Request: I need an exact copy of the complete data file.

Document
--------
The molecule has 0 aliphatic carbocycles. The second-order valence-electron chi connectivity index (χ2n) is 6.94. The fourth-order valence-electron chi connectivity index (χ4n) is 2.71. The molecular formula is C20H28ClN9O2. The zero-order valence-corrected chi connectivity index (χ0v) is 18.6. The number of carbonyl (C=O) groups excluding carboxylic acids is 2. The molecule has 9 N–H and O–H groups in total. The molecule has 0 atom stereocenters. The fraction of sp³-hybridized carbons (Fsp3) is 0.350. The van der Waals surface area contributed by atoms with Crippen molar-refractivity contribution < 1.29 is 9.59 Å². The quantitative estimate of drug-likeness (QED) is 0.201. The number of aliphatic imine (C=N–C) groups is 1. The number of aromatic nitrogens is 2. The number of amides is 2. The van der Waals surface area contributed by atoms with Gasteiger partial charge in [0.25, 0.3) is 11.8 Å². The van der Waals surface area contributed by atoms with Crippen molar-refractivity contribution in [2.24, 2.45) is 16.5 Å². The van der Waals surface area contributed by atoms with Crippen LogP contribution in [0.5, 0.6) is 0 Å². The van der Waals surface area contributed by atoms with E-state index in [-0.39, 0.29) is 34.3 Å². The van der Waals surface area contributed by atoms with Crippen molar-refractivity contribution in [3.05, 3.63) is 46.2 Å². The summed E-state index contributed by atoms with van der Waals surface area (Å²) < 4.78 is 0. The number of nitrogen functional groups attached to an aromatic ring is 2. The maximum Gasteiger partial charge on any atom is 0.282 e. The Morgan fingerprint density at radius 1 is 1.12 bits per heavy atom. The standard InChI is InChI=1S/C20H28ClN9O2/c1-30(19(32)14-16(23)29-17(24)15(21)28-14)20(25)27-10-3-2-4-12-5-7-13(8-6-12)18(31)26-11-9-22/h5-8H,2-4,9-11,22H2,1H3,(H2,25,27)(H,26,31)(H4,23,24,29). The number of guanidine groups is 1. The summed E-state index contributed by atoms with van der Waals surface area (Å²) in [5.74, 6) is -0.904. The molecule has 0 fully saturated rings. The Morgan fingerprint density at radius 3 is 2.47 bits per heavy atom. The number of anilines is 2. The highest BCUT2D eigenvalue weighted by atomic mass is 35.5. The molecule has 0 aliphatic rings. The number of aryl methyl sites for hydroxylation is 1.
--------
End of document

The molecule has 0 aliphatic carbocycles. The second-order valence-electron chi connectivity index (χ2n) is 6.94. The fourth-order valence-electron chi connectivity index (χ4n) is 2.71. The molecular formula is C20H28ClN9O2. The zero-order valence-corrected chi connectivity index (χ0v) is 18.6. The number of carbonyl (C=O) groups excluding carboxylic acids is 2. The molecule has 9 N–H and O–H groups in total. The molecule has 0 atom stereocenters. The fraction of sp³-hybridized carbons (Fsp3) is 0.350. The van der Waals surface area contributed by atoms with Crippen molar-refractivity contribution < 1.29 is 9.59 Å². The quantitative estimate of drug-likeness (QED) is 0.201. The number of aliphatic imine (C=N–C) groups is 1. The number of aromatic nitrogens is 2. The number of amides is 2. The van der Waals surface area contributed by atoms with Gasteiger partial charge in [0.25, 0.3) is 11.8 Å². The van der Waals surface area contributed by atoms with Crippen molar-refractivity contribution in [2.24, 2.45) is 16.5 Å². The van der Waals surface area contributed by atoms with Crippen LogP contribution in [0.5, 0.6) is 0 Å². The van der Waals surface area contributed by atoms with E-state index in [-0.39, 0.29) is 34.3 Å². The van der Waals surface area contributed by atoms with Crippen molar-refractivity contribution in [3.05, 3.63) is 46.2 Å². The summed E-state index contributed by atoms with van der Waals surface area (Å²) < 4.78 is 0. The number of nitrogen functional groups attached to an aromatic ring is 2. The maximum Gasteiger partial charge on any atom is 0.282 e. The Morgan fingerprint density at radius 1 is 1.12 bits per heavy atom. The standard InChI is InChI=1S/C20H28ClN9O2/c1-30(19(32)14-16(23)29-17(24)15(21)28-14)20(25)27-10-3-2-4-12-5-7-13(8-6-12)18(31)26-11-9-22/h5-8H,2-4,9-11,22H2,1H3,(H2,25,27)(H,26,31)(H4,23,24,29). The number of guanidine groups is 1. The summed E-state index contributed by atoms with van der Waals surface area (Å²) in [5.74, 6) is -0.904. The molecule has 0 fully saturated rings. The Morgan fingerprint density at radius 3 is 2.47 bits per heavy atom. The number of anilines is 2. The highest BCUT2D eigenvalue weighted by atomic mass is 35.5. The molecule has 0 aliphatic rings. The number of aryl methyl sites for hydroxylation is 1.